11D. THERESA MAY also makes her full name debut in the New York Times Crossword, but not for the same reason as OLIVIA WILDE.

25D. I was thinking about togas when I should have been thinking about APES. “Caesar” was a character from the “Planet of the Apes” reboot.

37D. Who knew? Apparently, the prime minister of Canada, Justin TRUDEAU, has worked at various times of his life as a bouncer and a snowboarding instructor.

38D. This sent me down a rabbit hole of research, first trying to remember their surnames (the Montagues and the Capulets, but that wasn’t right), even trying to remember the act or scene in which they died. Once again, I claim the award for most overthinking: The answer is TITULAR. The play is “Romeo and Juliet,” not “Romeo and Juliet and Mercutio and Tybalt.”

I’ve been a word nerd and puzzle junkie for most of my life, but my love of crosswords in particular blossomed when I was in high school. I fondly remember sitting in the kitchen with my mom and tackling the weekend grids on her clunky desktop, the clatter of the keyboard a satisfying soundtrack to my solving.

Wordplay veterans may remember me by my erstwhile forum handle “rpsmith” — I’ll always be grateful to this community for encouraging my passion. Outside the “crossworld,” I’m a voracious consumer of film and video games, as well as a writer for both Smithsonian.com (for which I recently wrote a piece on crosswords, as it happens) and the World Bank’s Connect4Climate division. I’m also starting to compete in screenwriting contests!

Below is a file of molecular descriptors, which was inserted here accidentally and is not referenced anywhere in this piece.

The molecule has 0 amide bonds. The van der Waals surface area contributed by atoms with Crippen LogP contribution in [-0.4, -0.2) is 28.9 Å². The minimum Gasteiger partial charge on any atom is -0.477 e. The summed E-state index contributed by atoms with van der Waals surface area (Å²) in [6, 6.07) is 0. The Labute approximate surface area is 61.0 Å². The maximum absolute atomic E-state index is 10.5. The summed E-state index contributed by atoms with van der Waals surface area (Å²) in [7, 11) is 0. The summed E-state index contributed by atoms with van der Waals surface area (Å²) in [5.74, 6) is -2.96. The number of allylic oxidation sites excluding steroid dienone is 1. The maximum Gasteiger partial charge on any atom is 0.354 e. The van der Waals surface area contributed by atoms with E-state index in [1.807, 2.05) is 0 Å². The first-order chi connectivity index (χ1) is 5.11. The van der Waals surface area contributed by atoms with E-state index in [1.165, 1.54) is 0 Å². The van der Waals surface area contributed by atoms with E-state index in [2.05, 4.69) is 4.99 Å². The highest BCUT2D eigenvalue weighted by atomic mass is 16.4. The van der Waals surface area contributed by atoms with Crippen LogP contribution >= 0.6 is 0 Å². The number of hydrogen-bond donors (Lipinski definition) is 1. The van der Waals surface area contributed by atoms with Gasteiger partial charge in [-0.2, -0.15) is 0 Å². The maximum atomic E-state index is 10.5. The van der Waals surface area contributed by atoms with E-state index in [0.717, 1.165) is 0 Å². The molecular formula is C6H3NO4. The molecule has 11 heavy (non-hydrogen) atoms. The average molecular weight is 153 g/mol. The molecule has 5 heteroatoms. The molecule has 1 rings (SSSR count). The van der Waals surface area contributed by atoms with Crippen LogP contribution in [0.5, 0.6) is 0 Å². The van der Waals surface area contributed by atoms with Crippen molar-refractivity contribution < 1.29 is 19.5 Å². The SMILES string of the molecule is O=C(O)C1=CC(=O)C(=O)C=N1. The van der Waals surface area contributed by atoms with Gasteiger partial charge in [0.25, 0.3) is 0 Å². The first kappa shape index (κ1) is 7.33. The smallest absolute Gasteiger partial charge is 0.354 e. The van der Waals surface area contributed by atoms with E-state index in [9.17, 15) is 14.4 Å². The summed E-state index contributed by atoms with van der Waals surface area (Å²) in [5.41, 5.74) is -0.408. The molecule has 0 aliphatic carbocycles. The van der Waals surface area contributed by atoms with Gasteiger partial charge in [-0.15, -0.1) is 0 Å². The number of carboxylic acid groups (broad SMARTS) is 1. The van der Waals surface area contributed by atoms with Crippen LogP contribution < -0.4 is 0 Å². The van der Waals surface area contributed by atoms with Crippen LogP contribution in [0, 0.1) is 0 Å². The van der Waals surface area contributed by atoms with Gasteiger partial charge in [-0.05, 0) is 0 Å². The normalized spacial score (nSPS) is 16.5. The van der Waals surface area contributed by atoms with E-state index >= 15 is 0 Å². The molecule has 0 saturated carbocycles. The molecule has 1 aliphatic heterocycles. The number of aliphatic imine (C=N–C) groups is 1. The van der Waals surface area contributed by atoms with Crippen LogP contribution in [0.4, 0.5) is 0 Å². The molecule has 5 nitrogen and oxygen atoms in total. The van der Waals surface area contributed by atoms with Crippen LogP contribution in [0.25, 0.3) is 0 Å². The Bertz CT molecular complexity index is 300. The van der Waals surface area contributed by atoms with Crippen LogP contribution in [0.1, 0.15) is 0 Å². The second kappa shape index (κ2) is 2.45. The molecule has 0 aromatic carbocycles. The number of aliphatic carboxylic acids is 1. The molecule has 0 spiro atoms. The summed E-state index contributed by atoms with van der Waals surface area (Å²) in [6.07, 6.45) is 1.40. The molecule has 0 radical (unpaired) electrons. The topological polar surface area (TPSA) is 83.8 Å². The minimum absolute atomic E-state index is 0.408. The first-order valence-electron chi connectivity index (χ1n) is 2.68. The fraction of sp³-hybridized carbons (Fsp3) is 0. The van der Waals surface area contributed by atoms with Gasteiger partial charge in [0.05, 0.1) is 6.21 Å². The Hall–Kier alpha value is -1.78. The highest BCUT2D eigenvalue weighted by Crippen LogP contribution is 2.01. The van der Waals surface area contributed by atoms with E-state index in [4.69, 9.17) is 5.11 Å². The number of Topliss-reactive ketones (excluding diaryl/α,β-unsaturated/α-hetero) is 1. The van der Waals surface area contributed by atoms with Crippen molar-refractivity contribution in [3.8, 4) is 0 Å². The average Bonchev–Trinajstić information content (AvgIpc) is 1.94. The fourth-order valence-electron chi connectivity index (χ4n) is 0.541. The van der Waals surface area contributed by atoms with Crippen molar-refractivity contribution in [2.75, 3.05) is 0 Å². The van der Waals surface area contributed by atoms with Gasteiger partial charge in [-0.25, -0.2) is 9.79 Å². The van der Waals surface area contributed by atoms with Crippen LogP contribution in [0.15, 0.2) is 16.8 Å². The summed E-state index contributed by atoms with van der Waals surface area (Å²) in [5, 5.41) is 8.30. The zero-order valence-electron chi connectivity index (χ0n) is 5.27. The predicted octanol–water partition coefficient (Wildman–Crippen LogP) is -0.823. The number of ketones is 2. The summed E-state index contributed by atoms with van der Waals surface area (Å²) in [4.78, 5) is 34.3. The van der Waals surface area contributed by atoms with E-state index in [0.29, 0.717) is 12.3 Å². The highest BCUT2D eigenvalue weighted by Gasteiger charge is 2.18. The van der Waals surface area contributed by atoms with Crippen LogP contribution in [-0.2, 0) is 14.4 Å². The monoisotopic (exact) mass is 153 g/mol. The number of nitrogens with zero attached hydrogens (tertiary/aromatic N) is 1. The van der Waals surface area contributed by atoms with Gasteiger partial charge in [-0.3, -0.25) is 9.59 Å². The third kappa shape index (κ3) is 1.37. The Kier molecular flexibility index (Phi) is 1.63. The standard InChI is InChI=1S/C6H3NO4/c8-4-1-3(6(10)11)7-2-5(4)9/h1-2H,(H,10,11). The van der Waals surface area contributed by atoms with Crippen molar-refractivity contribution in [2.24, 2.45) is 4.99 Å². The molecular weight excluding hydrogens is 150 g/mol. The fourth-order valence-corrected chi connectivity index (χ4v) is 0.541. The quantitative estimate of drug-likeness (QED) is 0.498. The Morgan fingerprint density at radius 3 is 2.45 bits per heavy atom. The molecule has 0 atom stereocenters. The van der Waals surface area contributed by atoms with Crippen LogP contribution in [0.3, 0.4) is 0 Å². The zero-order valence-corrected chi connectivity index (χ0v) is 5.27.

I had a number of puzzles published in The Stanford Daily during my time on The Farm (including cryptics, which I love), but this is my first submission to The Times that was accepted, and I’m over the moon to see it in print and online. I very nearly didn’t send in this puzzle at all, as I was coming off a sizable string of rejections and felt rather demoralized. So glad I gave it a shot!

It occurs to me now that the upper half of this puzzle is packed with nods to influential women whose domains range from international politics, acting and filmmaking to pages of fiction and mythology. I can’t say that this was strictly intentional on my end, but I’m delighted with the way it panned out.

I’m pleased to say I already have fresh grids in the submission pipeline, so with luck you’ll be seeing more of me before too long.

Happy solving, and a fine new year to all!

Almost finished solving but need a bit more help? We’ve got you covered.

Warning: There be spoilers ahead, but subscribers can take a peek at the answer key.

Trying to get back to the puzzle page? Right here.

Your thoughts?

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#deepweb | Dark Web Trafficker Caught Selling Methamphetamine via Bitcoin

Source: National Cyber Security – Produced By Gregory Evans Joanna De Alba, an alleged narcotics trafficker who used Bitcoin to cover up her movements on the Dark Web, has been indicted for distribution of Methamphetamine and Heroin, according to the Department of Justice in New York. De Alba was taken to federal court in Brooklyn […] View full post on AmIHackerProof.com

#deepweb | Go, Take A Dive In Joe’s Deep Dark World, But Come Out Of It Before It’s Too Late

Source: National Cyber Security – Produced By Gregory Evans

You Season 2 Review: Star Cast: Penn Badgley, Victoria Pedretti, Jenna Ortega, James Scully, Carmela Zumbado, Ambyr Childers, Elizabeth Lail

Developed By: Greg Berlanti, Sera Gamble

Streaming On: Netflix

You Season 2 Review: What’s It About? & How’s The Screenplay?